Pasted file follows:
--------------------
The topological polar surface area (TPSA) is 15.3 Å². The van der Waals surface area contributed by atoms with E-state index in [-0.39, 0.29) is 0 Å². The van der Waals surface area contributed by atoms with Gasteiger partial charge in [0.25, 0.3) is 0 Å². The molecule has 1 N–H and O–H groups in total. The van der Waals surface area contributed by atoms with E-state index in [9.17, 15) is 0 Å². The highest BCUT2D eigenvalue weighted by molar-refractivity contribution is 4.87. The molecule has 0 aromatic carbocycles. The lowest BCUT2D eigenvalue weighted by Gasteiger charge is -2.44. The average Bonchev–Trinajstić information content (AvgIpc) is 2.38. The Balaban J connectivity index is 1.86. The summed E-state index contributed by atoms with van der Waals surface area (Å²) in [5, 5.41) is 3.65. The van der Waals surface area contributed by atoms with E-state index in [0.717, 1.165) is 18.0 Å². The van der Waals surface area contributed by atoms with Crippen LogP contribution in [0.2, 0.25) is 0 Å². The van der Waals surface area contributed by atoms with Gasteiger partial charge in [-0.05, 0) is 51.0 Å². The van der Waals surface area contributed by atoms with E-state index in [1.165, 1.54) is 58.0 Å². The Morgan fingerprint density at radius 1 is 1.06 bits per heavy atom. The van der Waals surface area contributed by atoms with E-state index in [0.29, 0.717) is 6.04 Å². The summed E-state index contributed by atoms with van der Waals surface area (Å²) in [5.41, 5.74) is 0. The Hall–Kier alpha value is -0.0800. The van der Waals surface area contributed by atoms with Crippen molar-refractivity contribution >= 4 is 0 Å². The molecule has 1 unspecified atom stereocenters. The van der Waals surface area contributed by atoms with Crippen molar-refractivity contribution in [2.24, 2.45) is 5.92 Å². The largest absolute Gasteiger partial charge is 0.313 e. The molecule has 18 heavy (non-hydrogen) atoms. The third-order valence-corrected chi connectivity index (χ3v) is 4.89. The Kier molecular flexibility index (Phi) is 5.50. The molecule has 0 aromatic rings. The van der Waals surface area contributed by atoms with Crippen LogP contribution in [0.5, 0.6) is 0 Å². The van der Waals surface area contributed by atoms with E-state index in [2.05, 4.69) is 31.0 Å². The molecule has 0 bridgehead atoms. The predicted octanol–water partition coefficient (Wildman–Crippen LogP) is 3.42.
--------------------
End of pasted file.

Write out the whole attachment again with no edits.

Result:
The topological polar surface area (TPSA) is 15.3 Å². The van der Waals surface area contributed by atoms with E-state index in [-0.39, 0.29) is 0 Å². The van der Waals surface area contributed by atoms with Gasteiger partial charge in [0.25, 0.3) is 0 Å². The molecule has 1 N–H and O–H groups in total. The van der Waals surface area contributed by atoms with E-state index in [9.17, 15) is 0 Å². The highest BCUT2D eigenvalue weighted by molar-refractivity contribution is 4.87. The molecule has 0 aromatic carbocycles. The lowest BCUT2D eigenvalue weighted by Gasteiger charge is -2.44. The average Bonchev–Trinajstić information content (AvgIpc) is 2.38. The Balaban J connectivity index is 1.86. The summed E-state index contributed by atoms with van der Waals surface area (Å²) in [5, 5.41) is 3.65. The van der Waals surface area contributed by atoms with E-state index in [0.717, 1.165) is 18.0 Å². The van der Waals surface area contributed by atoms with Crippen LogP contribution in [0.2, 0.25) is 0 Å². The van der Waals surface area contributed by atoms with Gasteiger partial charge in [-0.05, 0) is 51.0 Å². The van der Waals surface area contributed by atoms with E-state index in [1.165, 1.54) is 58.0 Å². The Morgan fingerprint density at radius 1 is 1.06 bits per heavy atom. The van der Waals surface area contributed by atoms with E-state index in [0.29, 0.717) is 6.04 Å². The summed E-state index contributed by atoms with van der Waals surface area (Å²) in [5.41, 5.74) is 0. The Hall–Kier alpha value is -0.0800. The van der Waals surface area contributed by atoms with Crippen molar-refractivity contribution >= 4 is 0 Å². The molecule has 1 unspecified atom stereocenters. The van der Waals surface area contributed by atoms with Crippen molar-refractivity contribution in [2.24, 2.45) is 5.92 Å². The largest absolute Gasteiger partial charge is 0.313 e. The molecule has 18 heavy (non-hydrogen) atoms. The third-order valence-corrected chi connectivity index (χ3v) is 4.89. The Kier molecular flexibility index (Phi) is 5.50. The molecule has 0 aromatic rings. The van der Waals surface area contributed by atoms with Crippen LogP contribution in [0.5, 0.6) is 0 Å². The van der Waals surface area contributed by atoms with E-state index in [2.05, 4.69) is 31.0 Å². The molecule has 0 bridgehead atoms. The predicted octanol–water partition coefficient (Wildman–Crippen LogP) is 3.42.